California’s Gov. Gavin Newsom blames El Paso on “toxic masculinity” (or what the American Psychological Association (APA) calls “traditional masculinity”).
But is that really the link that explains why many of those who resort to domestic terrorism are young men who support white identity politics? There is an underlying link, I suggest, but it’s not ideology. Consider this hypothesis.
All people need healthy identities, both personal and collective. To have a healthy identity, they must be able to make at least one contribution to society that is (a) distinctive, (b) necessary and (c) publicly valued. Until very recently, most men could do so. No matter how much notions of masculinity have varied historically and cross-culturally, they had that much in common.
But men can no longer do anything that women cannot do (although women can still do at least one thing that men cannot do). Women can provide resources for themselves and their children, for instance, and protect themselves and their children — if not alone then with help from the state.
Add to the apparent obsolescence of manhood per se the relatively recent problem of misandry, the form of sexism that now prevails in public discourse.
Feminists have not directly caused the identity crisis of young men, which has been centuries in the making, but they have exacerbated it. They do so by relentlessly shaming men, blaming men collectively for every evil since the dawn of human history.
They do so by manipulating both popular culture and elite culture to establish the doctrine of men’s collective guilt (and women’s collective innocence). They do so by undermining even basic legal principles, such as due process and the presumption of innocence, to intimidate and punish men collectively. Women are not guilty for what men do, but they are surely responsible, accountable, for their own behavior.
Consequently, an increasing number of men, young men, have come to the conclusion that even an unhealthy identity might be better than no identity at all. These are the ones who, given personal psychopathologies, turn to violence.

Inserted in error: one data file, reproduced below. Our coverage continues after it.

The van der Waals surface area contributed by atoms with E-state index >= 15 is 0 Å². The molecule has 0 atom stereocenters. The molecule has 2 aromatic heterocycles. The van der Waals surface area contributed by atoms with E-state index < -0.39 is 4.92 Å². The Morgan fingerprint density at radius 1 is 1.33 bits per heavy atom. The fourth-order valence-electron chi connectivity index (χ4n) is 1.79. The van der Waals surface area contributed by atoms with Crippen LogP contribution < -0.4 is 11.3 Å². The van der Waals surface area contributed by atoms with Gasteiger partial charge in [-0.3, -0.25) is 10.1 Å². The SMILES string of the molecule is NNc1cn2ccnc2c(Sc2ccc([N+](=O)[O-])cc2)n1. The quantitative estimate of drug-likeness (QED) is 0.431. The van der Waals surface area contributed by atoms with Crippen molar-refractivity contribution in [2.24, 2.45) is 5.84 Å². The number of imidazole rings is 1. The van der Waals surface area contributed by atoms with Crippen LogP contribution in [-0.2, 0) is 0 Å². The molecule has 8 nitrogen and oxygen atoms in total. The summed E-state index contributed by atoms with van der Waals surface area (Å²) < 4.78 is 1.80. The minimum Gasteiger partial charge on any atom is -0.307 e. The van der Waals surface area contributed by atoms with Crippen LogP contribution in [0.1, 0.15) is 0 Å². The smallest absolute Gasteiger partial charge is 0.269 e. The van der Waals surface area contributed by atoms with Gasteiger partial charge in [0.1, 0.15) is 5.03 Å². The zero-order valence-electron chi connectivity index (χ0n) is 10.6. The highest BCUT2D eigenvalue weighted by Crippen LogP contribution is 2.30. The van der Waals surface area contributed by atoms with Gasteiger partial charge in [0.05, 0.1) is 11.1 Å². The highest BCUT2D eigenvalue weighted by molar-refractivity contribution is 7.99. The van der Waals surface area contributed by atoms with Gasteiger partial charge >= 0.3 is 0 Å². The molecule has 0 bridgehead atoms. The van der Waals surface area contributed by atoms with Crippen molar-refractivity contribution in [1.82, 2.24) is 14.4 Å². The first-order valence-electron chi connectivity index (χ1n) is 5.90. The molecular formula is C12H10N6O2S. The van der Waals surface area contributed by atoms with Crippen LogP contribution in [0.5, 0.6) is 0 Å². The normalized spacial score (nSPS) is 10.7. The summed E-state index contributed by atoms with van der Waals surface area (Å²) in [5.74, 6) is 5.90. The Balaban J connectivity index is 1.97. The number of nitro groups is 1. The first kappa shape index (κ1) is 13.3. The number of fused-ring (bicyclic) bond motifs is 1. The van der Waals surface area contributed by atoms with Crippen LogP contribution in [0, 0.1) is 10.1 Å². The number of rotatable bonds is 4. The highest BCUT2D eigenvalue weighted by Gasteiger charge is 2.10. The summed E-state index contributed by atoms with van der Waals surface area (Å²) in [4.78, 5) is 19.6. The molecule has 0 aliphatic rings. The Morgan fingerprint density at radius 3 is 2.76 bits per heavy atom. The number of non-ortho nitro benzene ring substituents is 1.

For young white men, this sometimes means the kind of racial violence that we associate with white nationalism. They adopt this racial framework, because it remains so much easier to acknowledge their frustration in racial terms than to do so in sexual terms (although a few mass shooters do so).
Why would it be easier to feel like a victim of racism than a victim of sexism? That’s partly because of the prevalent belief that men are so powerful that no one could possibly harm them in any way. The ideal of manhood in some communities, especially those of poor whites, is invincibility or invulnerability. A masculine man is always in control, presumably, of his own destiny.
When reality contradicts this naive ideal, therefore, it contradicts their identity as men. They are typically losers, as individuals, never the captains of their high-school football teams or alpha males of any other kind. Some take refuge in the rhetoric of race, therefore, because it provides an accessible model of resistance.
Many poor white people collectively reject the elite description of themselves as primitive or stupid “deplorables.” This is one way of fighting back against a politically correct world that either ignores them or shames and blames them by imposing collective guilt on them alone.
Unfortunately, some turn this class struggle against elite white people into a racial one against black people, Jews, “immigrants” or other scapegoats. This communal paradigm is already out there and becomes attractive to young men who lack healthy identities not only as whites but also as men.
Is there any hope for them to establish healthy identities specifically as men? Actually, there is one possibility. The one remaining way for men to make a distinctive and necessary contribution to society is by becoming fathers (actually or vicariously).
Unfortunately, many people have come to believe that fatherhood amounts to assistant motherhood at best and a luxury or even a liability at worst.
Moreover, they have come to believe that the family is either obsolete or infinitely variable. Recently, a few psychologists have observed that fatherhood is not the same as motherhood. Sociologists have observed that more and more fathers spend time at home with their children.
They refer mainly, though, to fathers of infants and very young children. I suggest, that their fathers begin to function specifically as fathers when their children are learning to enter the larger world and preparing to leave home.
The most important non-material thing that fathers can give their children is not unconditional love (which is the most important non-material thing that mothers can give) but earned respect, which is precisely what they’ll need in order to become mature adults in the world beyond home.
If so, our most urgent need is not necessarily more gun legislation or red-flag interventions (although both would be helpful). We need ultimately to assert the distinctive and necessary function of fatherhood, thus allowing men to create a healthy collective identity and invest in the future of society.
To do that, we’d have to acknowledge misandry as a serious problem, challenging the “toxic” portrayal of men that flows from both popular culture and elite (academic) culture; encourage research on boys and men, especially fathers; and reconsider laws or policies that deny men due process and shared custody of children.
Moreover, we’d have to reconsider single-mothers-by-choice and gay marriage (both of which deny the right of children to have both mothers and fathers).
• Paul Nathanson is a writer in Montreal, Canada.
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